Published in LETTERS From CAMP Rehoboth, Vol. 19, No. 09 July 17, 2009
How many days in our lives do we get to look back and say, “On that day, my life changed forever.” On some of those days we sort of intuitively know that our life is changing while it is happening. Events take on a surreal quality, a slowed-down movie effect such that even while it is occurring, we say to ourselves, “Is this for real?” Other days start out rather ordinary, but as we look back through the passage of time, the events of the day sharpen and become more focused. We know that in one moment on a particular day, the pathway of our life was forever changed. That change can occur through words, through actions, through a choice, or through an unforeseen event that strikes like lightning through our life.
Some life-altering moments happen through the choices of others. A loved one decides that he or she no longer wants to stay in a relationship with us. A friend decides to move away. Other choices may seem simpler on the surface but can still have long-reaching consequences such as the choice of a college or university, a job, or a place to live. I have found that no matter how frustrating it may be to deal with another’s choice, no matter how unfathomable it may seem at the time, it is still easier to deal with a choice than with the death of someone you loved.
How is it that one day someone can be here, walking and talking and the next day they are not; especially someone who is vibrant, alive, and younger than you are? While my brain has grasped the idea that death is but a passage to another lifetime and that the soul is infinite, my heart is slow to fall in line. And while I am not the first person to experience the loss of someone close to me, nor will I be the last, why is it that I feel that there will never be another person in this world that will see me in the same way that she saw me? Like a sister, a best friend, but it was more…she saw me as her protector, her strength, her shield. The look of respect mixed with awe, for so many years I could do no wrong in her eyes.
I held her as an infant her first day home from the hospital, tutored her through high school English, was her chauffeur when necessary, held her hand through her first heartbreak, and nursed her through nasty sunburns when she visited me at the university. I stood up for her at her outdoor Delaware wedding as she walked down the aisle on that hot August day. The birds were singing, an occasional car drifted by slowly and time seemed to stop, but only for a moment.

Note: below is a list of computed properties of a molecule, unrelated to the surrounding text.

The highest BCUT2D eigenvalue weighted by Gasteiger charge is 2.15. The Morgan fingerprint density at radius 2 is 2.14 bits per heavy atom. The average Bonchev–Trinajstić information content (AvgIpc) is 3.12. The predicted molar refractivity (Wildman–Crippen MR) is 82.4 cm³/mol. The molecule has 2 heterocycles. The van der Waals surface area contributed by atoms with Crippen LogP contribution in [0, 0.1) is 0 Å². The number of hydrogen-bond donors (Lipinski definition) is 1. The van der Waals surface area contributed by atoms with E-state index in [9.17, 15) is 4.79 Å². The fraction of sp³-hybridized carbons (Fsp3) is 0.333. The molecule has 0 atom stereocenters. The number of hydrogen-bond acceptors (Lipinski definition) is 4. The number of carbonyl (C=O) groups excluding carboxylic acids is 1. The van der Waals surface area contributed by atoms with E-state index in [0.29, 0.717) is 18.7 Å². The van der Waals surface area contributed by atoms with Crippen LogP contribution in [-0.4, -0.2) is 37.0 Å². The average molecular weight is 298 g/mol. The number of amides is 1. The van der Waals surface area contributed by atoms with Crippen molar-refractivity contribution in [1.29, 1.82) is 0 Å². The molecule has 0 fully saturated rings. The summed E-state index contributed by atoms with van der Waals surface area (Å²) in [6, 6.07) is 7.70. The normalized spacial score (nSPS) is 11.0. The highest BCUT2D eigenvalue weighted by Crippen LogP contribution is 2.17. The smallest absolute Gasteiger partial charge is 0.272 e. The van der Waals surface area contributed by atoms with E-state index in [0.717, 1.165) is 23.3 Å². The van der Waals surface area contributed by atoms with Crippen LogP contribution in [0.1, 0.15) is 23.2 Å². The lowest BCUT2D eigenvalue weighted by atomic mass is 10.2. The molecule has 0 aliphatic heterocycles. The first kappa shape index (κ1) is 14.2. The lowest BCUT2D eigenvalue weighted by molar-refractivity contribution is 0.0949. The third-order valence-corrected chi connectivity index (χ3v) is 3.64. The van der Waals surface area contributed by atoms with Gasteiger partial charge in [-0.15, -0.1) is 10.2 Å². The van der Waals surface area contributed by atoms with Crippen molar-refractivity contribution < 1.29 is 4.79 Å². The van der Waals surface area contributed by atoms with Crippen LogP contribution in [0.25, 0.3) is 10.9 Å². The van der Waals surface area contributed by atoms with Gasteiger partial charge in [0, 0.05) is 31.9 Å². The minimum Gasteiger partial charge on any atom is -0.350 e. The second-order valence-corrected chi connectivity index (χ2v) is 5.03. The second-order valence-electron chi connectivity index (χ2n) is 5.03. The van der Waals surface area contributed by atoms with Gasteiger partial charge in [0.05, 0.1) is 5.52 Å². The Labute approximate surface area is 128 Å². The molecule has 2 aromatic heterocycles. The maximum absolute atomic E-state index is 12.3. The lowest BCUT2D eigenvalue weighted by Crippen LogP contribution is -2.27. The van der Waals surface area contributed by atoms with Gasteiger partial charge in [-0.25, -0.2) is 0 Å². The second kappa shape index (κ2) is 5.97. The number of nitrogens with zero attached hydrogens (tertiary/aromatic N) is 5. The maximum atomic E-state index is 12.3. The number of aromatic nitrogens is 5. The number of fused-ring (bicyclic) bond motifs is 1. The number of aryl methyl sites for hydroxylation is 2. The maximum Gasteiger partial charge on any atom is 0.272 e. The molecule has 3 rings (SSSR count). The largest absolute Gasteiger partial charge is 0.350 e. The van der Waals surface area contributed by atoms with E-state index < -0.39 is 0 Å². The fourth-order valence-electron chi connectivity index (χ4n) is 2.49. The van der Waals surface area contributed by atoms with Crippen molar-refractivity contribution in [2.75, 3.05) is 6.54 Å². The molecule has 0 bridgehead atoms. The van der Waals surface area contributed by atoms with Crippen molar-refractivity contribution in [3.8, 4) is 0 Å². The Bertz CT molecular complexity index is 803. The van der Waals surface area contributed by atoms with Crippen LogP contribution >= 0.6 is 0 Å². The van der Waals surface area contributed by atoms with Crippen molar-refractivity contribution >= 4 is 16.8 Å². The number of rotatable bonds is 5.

My world collapsed the day I received the phone call that my beloved cousin and friend was dead at the age of 27. She left behind two little girls under the age of three: 34- and 14-months. I will treasure the fact that her last words to me a week before her death were, “I love you.” In that phone call we had talked about her moving to Florida with her young daughters and I was overwhelmed with excitement at the thought of seeing her again on a regular basis. But a few days later I received a different kind of phone call and my life changed forever. I knew it would even as I heard my mother’s words, but you can never anticipate just how life-changing something like that can be. But life goes on and she would not want my world to stop simply because her life did.
Death is something that will reach out and slap all of us across the face. It will reach into our chests and wrap its icy hands around our hearts and will threaten us to the core. But even in our darkest hours, while we must allow ourselves to feel the emotions and feel the pain, and yes even question why, we must never give in and never give up the fight. At the end of the day, I know that she wants me to live my life. At the end of the day, I know that she wants me to be happy. At the end of the day, I am STILL here, I am STILL fighting, I am STILL alive and I will be until death comes for me and we are once again reunited.
That is the view from here.